I’m assuming I’ll have to rent a car, else getting around will be near impossible.
Here is what I need from you: What should I see in New Zealand? (the Lord of the Rings tour has already been suggested, thank you)
I know there are fjords and penguins on the South Island, but I don’t know where.
Any advice would be helpful. I am usually without the Internet and I don’t have an NZ guidebook.
*Oh, I have yet to take more than 2 photos on Rarotonga. Rainy and overcast.
I think I’m going to go to New Zealand next.
I think that Fiji is turning out the be the real hub of the Pacific and most of the places I want to go to in the Pacific seem to fly in and out of Fiji. However, to get from Rarotonga to Fiji, I have to fly through New Zealand. I’m not sure it would be worth it to land in New Zealand and go to Fiji only to have to go back to New Zealand again, especially if I don’t need to do any future routes via New Zealand.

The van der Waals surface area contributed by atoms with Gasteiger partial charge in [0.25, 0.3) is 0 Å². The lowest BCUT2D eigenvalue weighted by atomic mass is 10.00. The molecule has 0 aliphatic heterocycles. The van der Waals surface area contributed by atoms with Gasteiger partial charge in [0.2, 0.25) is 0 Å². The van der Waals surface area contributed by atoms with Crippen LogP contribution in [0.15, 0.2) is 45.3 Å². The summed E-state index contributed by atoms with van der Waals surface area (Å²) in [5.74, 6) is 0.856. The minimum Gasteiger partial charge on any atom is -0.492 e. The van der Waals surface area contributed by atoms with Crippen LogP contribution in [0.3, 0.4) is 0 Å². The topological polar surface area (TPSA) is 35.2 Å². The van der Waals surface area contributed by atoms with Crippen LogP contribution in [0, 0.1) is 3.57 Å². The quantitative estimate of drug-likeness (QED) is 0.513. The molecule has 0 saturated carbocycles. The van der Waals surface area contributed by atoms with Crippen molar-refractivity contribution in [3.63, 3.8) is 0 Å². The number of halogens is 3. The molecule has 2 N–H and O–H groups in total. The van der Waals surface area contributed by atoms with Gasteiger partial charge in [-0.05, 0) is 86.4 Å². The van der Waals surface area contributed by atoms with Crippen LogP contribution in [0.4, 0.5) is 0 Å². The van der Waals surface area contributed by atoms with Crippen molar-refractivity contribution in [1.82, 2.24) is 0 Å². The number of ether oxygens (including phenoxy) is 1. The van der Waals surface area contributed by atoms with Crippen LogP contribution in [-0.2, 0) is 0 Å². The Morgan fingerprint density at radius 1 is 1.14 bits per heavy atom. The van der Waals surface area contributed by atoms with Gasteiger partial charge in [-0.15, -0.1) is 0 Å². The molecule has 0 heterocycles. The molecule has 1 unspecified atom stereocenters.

The only problem with going to New Zealand is the weather. Its winter. I have no clue what winter in New Zealand means to be honest. (Perhaps someone out there could give me a clue and compare it to winter in Minnesota) I’m certainly not prepared for cold weather, but a jacket and some other purchases should make me good to go. I’d probably want to rent a car for most of my time in New Zealand, but I haven’t really done much research on New Zealand yet. Amy is trying to help me make an efficient travel route through the rest of the Pacific, which is not an easy thing to do. Time in New Zealand should make that easier.